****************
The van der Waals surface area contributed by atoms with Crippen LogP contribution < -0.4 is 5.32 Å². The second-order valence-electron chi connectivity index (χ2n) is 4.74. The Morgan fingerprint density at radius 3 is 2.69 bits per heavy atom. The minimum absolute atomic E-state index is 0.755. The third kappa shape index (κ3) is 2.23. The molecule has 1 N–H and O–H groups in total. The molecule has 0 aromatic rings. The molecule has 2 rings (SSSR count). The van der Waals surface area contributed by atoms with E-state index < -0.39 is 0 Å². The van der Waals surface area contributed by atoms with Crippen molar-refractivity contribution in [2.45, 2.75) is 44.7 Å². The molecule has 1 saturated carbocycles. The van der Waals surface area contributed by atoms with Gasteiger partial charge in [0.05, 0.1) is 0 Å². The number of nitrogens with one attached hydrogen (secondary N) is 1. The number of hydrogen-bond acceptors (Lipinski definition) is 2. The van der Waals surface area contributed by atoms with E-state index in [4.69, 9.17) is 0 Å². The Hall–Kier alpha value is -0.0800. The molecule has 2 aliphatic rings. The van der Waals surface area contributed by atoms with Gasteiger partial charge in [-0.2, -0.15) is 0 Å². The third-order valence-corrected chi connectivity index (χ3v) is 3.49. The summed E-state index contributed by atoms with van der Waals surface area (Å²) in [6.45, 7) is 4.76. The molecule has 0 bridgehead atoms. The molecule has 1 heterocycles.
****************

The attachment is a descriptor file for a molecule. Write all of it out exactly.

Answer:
The van der Waals surface area contributed by atoms with Crippen LogP contribution < -0.4 is 5.32 Å². The second-order valence-electron chi connectivity index (χ2n) is 4.74. The Morgan fingerprint density at radius 3 is 2.69 bits per heavy atom. The minimum absolute atomic E-state index is 0.755. The third kappa shape index (κ3) is 2.23. The molecule has 1 N–H and O–H groups in total. The molecule has 0 aromatic rings. The molecule has 2 rings (SSSR count). The van der Waals surface area contributed by atoms with E-state index < -0.39 is 0 Å². The van der Waals surface area contributed by atoms with Crippen molar-refractivity contribution in [2.45, 2.75) is 44.7 Å². The molecule has 1 saturated carbocycles. The van der Waals surface area contributed by atoms with Gasteiger partial charge in [0.05, 0.1) is 0 Å². The number of nitrogens with one attached hydrogen (secondary N) is 1. The number of hydrogen-bond acceptors (Lipinski definition) is 2. The van der Waals surface area contributed by atoms with E-state index in [4.69, 9.17) is 0 Å². The Hall–Kier alpha value is -0.0800. The molecule has 2 aliphatic rings. The van der Waals surface area contributed by atoms with Gasteiger partial charge in [-0.2, -0.15) is 0 Å². The third-order valence-corrected chi connectivity index (χ3v) is 3.49. The summed E-state index contributed by atoms with van der Waals surface area (Å²) in [6.45, 7) is 4.76. The molecule has 0 bridgehead atoms. The molecule has 1 heterocycles.